Montez, who was visited by the king almost every day, enrolled in an approved fraternity . When riots broke out at the university because of her, the king ordered the university to be closed immediately on February 9, 1848. This led to protests, on the basis of which Ludwig reopened the university on February 10th and had Montez deported. The dancer left town on February 11th.

Nevertheless, on March 4, 1848, the attack on the armory followed , the crowd armed themselves with the war equipment stored there and headed for the residence. Prince Karl , brother of the king and field marshal general of the Bavarian army, ensured calm by his appearance and it came to a peaceful dissolution after free beer was served. Thereupon his family and the conservative circles opposed Ludwig. The ministers sympathized with the people. On March 6, King Ludwig had to sign the so-called March Proclamation (which had been dictated to him by his Minister Oettingen-Wallerstein as a reaction to the riots and demonstrations) with considerable concessions. In this proclamation he declared that he would immediately convene the assembly of estates and initiate reforms, and on the same day the army was sworn in to the constitution. Ludwig appointed the mayor of Regensburg Gottlieb von Thon-Dittmer as administrator of the interior ministry with the task of forming a March ministry and implementing the royal concessions contained in the proclamation in cooperation with the state parliament.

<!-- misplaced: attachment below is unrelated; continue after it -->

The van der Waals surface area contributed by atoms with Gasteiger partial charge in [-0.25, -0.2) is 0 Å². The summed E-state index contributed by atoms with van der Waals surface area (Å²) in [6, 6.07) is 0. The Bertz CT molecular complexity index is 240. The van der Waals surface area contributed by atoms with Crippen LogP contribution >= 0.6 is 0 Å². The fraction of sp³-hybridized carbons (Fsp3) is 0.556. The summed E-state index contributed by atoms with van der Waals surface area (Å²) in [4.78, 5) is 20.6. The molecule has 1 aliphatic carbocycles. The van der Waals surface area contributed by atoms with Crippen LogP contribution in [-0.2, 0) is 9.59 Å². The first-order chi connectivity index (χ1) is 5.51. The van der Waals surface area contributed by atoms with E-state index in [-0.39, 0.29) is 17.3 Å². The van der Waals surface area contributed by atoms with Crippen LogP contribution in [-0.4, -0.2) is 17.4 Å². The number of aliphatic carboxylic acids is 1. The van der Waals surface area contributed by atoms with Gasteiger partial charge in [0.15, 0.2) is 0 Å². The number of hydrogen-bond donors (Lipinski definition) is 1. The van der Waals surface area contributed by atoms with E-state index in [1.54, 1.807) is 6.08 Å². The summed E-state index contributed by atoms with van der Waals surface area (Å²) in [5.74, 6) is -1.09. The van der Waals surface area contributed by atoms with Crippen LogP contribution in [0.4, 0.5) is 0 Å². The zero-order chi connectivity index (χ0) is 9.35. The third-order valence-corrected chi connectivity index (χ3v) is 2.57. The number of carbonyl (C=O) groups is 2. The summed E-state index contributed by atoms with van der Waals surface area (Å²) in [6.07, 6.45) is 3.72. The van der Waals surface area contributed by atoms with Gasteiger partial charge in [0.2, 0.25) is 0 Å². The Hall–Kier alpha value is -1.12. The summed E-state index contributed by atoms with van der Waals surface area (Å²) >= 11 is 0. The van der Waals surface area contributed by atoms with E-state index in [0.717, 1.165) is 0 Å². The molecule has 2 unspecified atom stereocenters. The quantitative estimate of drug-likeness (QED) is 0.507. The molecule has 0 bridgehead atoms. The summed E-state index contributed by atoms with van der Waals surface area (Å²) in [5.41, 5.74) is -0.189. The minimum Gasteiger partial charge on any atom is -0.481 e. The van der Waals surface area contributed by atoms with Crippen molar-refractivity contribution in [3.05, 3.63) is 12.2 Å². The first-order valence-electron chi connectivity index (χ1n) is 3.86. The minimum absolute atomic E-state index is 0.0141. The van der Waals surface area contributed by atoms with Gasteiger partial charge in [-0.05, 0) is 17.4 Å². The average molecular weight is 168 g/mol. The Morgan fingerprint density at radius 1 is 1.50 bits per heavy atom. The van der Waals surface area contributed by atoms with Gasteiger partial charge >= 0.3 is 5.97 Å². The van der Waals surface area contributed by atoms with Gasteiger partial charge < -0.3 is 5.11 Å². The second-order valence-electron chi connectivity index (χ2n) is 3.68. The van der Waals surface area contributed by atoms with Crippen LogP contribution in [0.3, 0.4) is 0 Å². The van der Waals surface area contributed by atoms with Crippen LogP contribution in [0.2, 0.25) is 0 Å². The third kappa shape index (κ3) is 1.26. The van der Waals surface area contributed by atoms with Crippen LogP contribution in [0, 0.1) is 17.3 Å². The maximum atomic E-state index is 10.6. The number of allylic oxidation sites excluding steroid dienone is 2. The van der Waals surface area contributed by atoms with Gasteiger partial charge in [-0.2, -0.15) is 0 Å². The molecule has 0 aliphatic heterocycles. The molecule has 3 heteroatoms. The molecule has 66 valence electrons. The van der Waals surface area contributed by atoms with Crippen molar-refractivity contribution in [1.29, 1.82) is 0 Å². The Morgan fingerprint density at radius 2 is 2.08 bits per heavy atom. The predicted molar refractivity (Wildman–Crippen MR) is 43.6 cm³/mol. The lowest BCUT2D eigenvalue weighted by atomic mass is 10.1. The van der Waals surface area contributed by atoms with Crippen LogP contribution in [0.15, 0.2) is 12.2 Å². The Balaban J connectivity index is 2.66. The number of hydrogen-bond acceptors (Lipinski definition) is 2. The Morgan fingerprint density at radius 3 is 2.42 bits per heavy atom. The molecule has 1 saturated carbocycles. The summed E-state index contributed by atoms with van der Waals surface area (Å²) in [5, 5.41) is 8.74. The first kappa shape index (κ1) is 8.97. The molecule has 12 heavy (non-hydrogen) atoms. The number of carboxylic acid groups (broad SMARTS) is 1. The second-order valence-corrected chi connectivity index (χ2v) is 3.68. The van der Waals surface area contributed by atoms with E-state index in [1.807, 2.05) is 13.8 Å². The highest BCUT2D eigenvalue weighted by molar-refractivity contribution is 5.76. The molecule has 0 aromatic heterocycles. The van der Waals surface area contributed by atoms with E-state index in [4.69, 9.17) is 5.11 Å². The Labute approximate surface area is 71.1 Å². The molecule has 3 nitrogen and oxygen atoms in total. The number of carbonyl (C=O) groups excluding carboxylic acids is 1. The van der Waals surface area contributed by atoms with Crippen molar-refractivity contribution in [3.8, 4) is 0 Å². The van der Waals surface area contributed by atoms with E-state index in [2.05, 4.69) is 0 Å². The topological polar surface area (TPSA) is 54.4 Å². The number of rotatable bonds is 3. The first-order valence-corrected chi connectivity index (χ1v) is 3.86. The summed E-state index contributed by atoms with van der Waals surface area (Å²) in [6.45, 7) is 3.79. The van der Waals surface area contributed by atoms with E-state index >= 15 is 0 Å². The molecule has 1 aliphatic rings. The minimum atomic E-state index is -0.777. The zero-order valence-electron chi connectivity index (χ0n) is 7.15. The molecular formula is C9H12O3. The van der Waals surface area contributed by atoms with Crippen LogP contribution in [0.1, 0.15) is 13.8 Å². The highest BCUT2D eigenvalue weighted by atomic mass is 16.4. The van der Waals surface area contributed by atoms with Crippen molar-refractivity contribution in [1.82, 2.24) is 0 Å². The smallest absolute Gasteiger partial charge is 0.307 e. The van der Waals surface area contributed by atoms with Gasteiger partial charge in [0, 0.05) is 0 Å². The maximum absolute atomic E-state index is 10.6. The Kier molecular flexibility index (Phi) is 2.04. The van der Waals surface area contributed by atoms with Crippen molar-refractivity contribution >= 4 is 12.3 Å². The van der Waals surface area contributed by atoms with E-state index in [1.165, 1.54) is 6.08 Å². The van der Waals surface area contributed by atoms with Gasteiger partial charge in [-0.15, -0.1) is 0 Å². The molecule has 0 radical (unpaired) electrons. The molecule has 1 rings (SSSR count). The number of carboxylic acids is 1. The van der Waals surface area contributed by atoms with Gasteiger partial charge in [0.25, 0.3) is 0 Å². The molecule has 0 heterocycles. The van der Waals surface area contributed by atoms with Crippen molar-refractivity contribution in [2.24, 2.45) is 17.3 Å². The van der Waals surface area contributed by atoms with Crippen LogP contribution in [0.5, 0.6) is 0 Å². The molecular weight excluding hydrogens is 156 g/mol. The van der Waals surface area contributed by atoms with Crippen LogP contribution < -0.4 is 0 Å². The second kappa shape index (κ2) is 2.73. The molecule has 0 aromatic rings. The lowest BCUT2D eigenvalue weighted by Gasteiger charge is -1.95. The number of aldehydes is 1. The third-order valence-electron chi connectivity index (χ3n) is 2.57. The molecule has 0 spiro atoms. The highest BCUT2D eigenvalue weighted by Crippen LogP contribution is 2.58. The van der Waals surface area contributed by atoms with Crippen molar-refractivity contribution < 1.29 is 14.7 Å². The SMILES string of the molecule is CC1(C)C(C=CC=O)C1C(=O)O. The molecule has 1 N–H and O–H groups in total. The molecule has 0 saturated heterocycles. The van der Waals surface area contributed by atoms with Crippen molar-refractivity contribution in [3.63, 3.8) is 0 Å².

In Nuremberg and elsewhere, the citizens gathered to celebrate the reform announcement with jubilation. The crisis seemed to have been resolved, because after the concessions of March 6th, public opinion was once again behind their monarch. Ludwig I did not fall as a result of the revolution like Prince Metternich or Louis Philippe in France . On March 16, 1848, there was renewed unrest because Montez had come back to Munich after his exile. Ludwig had to have the police searched for her on March 17th, which was the worst humiliation for him. On March 20, 1848 , Ludwig I voluntarily abdicated in favor of his first-born son Maximilian II. Not wanting to give the impression that he was forced to resign, he wrote a few weeks later:

“I could no longer rule and I did not want to sign. Not to become a slave, I became a baron. "

It was up to Ludwig's successor to counter the revolutionary mood in Bavaria and to grant the promised reforms. With the March proclamation, the father tied his son to a program, with the implementation of which he made Bavaria a constitutional monarchy in the true sense of the word. Ludwig I is therefore referred to as the last sovereign monarch in Bavaria.